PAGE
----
There aren’t many sports Jack McGraw doesn’t follow.
The 13-year-old student at Haines Middle School in St. Charles is a fan of just about every sport. If it were up to him, he wouldn’t hesitate to tear up the court or field as a student-athlete.
Those opportunities don’t come often because Jack’s cerebral palsy – a group of disorders that can involve brain and nervous system functions, including movement – restricts him to his motor-powered wheelchair.
But in the fall, he got the opportunity to shine on the football field when he scored a touchdown in Haines’ Oct. 2 game against Rotolo Middle School’s gold team.
Before the season, Haines coach Sean Masoncup hatched an idea to get him a touchdown and kept the plan secret from players until the moment it happened.
“That was awesome,” Jack said while his mother, Jill McGraw, translated for him. “I was almost jumping out of my seat.”
Jill McGraw said it was an exciting moment for her, too.
“Just to hear the crowd yelling the second he got down there – everyone was cheering his name,” she said.
She said the sobering reality that Jack can’t play sports was tough to handle initially, but noted her son has a great attitude.
“You think there’s nothing you can’t do,” she said, addressing Jack. “Well, there is. For him, the lines are a little more marked. There are many ways he can contribute, and the vast majority are on the sidelines.”
Some area schools are opening up sports opportunities for students with disabilities, particularly in basketball – Jack’s favorite sport.
At St. Charles East High School, the Illinois Special Olympics team has started a tradition that includes interaction with high school athletes at the varsity level.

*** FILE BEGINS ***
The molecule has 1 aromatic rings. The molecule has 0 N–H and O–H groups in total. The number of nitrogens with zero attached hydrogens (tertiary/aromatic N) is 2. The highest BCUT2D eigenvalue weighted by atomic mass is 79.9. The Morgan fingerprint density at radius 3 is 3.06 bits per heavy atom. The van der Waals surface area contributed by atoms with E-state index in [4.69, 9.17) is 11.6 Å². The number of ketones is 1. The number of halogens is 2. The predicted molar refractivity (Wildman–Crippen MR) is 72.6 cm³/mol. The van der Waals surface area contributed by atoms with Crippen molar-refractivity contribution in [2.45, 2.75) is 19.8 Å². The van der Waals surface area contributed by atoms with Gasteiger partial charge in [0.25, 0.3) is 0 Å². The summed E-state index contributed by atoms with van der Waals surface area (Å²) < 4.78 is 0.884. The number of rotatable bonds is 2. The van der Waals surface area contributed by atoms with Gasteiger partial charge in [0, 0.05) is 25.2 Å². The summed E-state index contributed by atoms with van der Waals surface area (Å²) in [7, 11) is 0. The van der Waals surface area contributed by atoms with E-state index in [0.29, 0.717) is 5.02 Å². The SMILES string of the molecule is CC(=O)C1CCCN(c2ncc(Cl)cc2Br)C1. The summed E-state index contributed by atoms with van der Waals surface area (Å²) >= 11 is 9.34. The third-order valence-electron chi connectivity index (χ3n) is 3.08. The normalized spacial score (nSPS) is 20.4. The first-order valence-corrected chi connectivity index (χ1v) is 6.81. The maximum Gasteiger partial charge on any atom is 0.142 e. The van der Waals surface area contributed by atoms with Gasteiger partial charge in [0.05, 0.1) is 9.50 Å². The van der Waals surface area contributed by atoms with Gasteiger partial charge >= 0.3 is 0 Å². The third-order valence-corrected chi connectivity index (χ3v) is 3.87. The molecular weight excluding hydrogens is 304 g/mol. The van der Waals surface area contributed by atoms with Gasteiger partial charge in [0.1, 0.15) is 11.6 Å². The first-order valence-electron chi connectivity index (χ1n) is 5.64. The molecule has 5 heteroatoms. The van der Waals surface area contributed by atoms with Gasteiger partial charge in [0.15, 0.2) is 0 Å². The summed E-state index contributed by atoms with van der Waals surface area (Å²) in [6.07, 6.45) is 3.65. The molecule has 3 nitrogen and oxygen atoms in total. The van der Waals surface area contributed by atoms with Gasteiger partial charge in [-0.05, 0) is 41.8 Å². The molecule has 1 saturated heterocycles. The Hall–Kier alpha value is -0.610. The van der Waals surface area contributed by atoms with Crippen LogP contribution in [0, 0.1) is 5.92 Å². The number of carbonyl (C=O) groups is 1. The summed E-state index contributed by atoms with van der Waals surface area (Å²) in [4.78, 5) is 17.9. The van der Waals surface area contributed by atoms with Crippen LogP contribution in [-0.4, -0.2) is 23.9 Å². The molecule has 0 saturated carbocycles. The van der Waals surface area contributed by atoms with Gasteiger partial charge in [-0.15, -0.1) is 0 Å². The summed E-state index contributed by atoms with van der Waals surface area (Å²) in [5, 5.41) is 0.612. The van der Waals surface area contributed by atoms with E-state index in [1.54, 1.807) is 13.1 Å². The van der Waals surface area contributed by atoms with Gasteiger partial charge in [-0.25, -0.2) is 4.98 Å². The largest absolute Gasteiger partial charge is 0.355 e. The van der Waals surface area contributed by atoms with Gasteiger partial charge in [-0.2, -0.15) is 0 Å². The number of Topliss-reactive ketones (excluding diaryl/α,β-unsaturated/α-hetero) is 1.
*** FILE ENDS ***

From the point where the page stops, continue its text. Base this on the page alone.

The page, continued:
Megan Payleitner, a Special Olympics coach at East, said the Special Olympics basketball team, made up of 16 students, will play the boys varsity basketball team in January – a now annual event started by accident last winter.
The East Special Olympics team was scheduled to play a game against another Special Olympics team, but snowy weather kept the opponents from making it.
“It was a 5-minute panic,” said Sarah Seward, a Special Olympics assistant coach and coach for the varsity girls basketball team.
But the problem was resolved when the boys varsity basketball team agreed to step in and play against the Special Olympics team.
“They loved playing against the boys,” said Payleitner, adding the team got to wear Saints jerseys. “They feel like they’re playing for their school and they love that team aspect. Even though it was a snowy day, the school support was huge. We had cheerleaders, a spotlight and an announcer.”
Payleitner said students participate in bowling, swimming and track and field throughout the year, but basketball is among the most popular.
While the team plays against the boys varsity team, they try to get in about eight practices with the girls varsity team before the big game, which is slated for 6 p.m. Jan. 23.
“I think our girls look forward to ISO practice more than regular practice,” Seward said. “They get more out of it than our Special Olympians do.”
Payleitner said student participation in Special Olympics events has doubled in the past two years. She said students get the physical benefits of playing a sport and social benefits through interactions with others more often.
“I think they get such a feeling of acceptance,” Seward said. “It’s not forced.”
For seasoned Special Olympics players Johnny Guckien, Grant Sturgeon, Dan Tiltges and Daniel Walsh, last year’s game against the varsity boys team was more than memorable. The four high schoolers said they’re looking forward to facing off with the team again this year.
“It was great,” said Sturgeon, a senior and a manager for the boys varsity basketball team. “I got the feeling of home court.”
As he gets ready to enter high school, Jack McGraw is excited by the prospect of playing on a court with his friends and teammates. Jill McGraw said students always have treated her son well, but an opportunity like that would help Jack feel more like he’s part of a team, like he did when he scored that touchdown in September.
“It was kind of an experience they all shared,” Jill McGraw said. “It did give them something to talk about.”